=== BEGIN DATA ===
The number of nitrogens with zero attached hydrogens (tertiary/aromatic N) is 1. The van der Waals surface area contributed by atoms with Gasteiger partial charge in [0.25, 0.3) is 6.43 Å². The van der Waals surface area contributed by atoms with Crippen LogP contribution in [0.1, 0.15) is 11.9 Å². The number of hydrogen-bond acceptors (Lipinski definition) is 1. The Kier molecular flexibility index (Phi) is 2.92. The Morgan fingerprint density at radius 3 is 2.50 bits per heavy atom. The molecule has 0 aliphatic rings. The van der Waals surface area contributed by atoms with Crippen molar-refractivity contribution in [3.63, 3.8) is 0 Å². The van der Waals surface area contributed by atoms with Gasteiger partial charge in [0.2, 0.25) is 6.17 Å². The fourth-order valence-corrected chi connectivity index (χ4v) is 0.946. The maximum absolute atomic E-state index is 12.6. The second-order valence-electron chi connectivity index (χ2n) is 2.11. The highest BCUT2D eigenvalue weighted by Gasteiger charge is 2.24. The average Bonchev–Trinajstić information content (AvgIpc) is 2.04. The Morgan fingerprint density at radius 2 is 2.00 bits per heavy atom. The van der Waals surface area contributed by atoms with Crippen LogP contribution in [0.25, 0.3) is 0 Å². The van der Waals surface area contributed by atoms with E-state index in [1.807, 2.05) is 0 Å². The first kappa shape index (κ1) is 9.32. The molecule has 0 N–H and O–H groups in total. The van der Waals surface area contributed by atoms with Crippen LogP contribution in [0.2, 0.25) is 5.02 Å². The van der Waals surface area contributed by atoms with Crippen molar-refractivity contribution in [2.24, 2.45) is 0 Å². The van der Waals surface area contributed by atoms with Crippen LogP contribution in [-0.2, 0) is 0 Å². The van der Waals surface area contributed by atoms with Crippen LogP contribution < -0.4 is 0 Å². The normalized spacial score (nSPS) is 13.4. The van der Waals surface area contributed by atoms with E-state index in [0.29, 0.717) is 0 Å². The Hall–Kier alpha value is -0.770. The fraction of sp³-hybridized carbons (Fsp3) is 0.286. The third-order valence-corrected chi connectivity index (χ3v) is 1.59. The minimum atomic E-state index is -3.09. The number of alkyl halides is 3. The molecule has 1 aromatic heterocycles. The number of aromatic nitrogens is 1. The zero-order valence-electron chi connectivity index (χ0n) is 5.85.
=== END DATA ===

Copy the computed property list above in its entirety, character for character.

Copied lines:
The number of nitrogens with zero attached hydrogens (tertiary/aromatic N) is 1. The van der Waals surface area contributed by atoms with Gasteiger partial charge in [0.25, 0.3) is 6.43 Å². The van der Waals surface area contributed by atoms with Crippen LogP contribution in [0.1, 0.15) is 11.9 Å². The number of hydrogen-bond acceptors (Lipinski definition) is 1. The Kier molecular flexibility index (Phi) is 2.92. The Morgan fingerprint density at radius 3 is 2.50 bits per heavy atom. The molecule has 0 aliphatic rings. The van der Waals surface area contributed by atoms with Crippen molar-refractivity contribution in [3.63, 3.8) is 0 Å². The van der Waals surface area contributed by atoms with Gasteiger partial charge in [0.2, 0.25) is 6.17 Å². The fourth-order valence-corrected chi connectivity index (χ4v) is 0.946. The maximum absolute atomic E-state index is 12.6. The second-order valence-electron chi connectivity index (χ2n) is 2.11. The highest BCUT2D eigenvalue weighted by Gasteiger charge is 2.24. The average Bonchev–Trinajstić information content (AvgIpc) is 2.04. The Morgan fingerprint density at radius 2 is 2.00 bits per heavy atom. The van der Waals surface area contributed by atoms with Crippen LogP contribution in [0.25, 0.3) is 0 Å². The van der Waals surface area contributed by atoms with E-state index in [1.807, 2.05) is 0 Å². The first kappa shape index (κ1) is 9.32. The molecule has 0 N–H and O–H groups in total. The van der Waals surface area contributed by atoms with Crippen LogP contribution in [0.2, 0.25) is 5.02 Å². The van der Waals surface area contributed by atoms with Crippen molar-refractivity contribution in [2.24, 2.45) is 0 Å². The van der Waals surface area contributed by atoms with Crippen LogP contribution in [-0.2, 0) is 0 Å². The van der Waals surface area contributed by atoms with Crippen LogP contribution < -0.4 is 0 Å². The normalized spacial score (nSPS) is 13.4. The van der Waals surface area contributed by atoms with E-state index in [0.29, 0.717) is 0 Å². The Hall–Kier alpha value is -0.770. The fraction of sp³-hybridized carbons (Fsp3) is 0.286. The third-order valence-corrected chi connectivity index (χ3v) is 1.59. The minimum atomic E-state index is -3.09. The number of alkyl halides is 3. The molecule has 1 aromatic heterocycles. The number of aromatic nitrogens is 1. The zero-order valence-electron chi connectivity index (χ0n) is 5.85.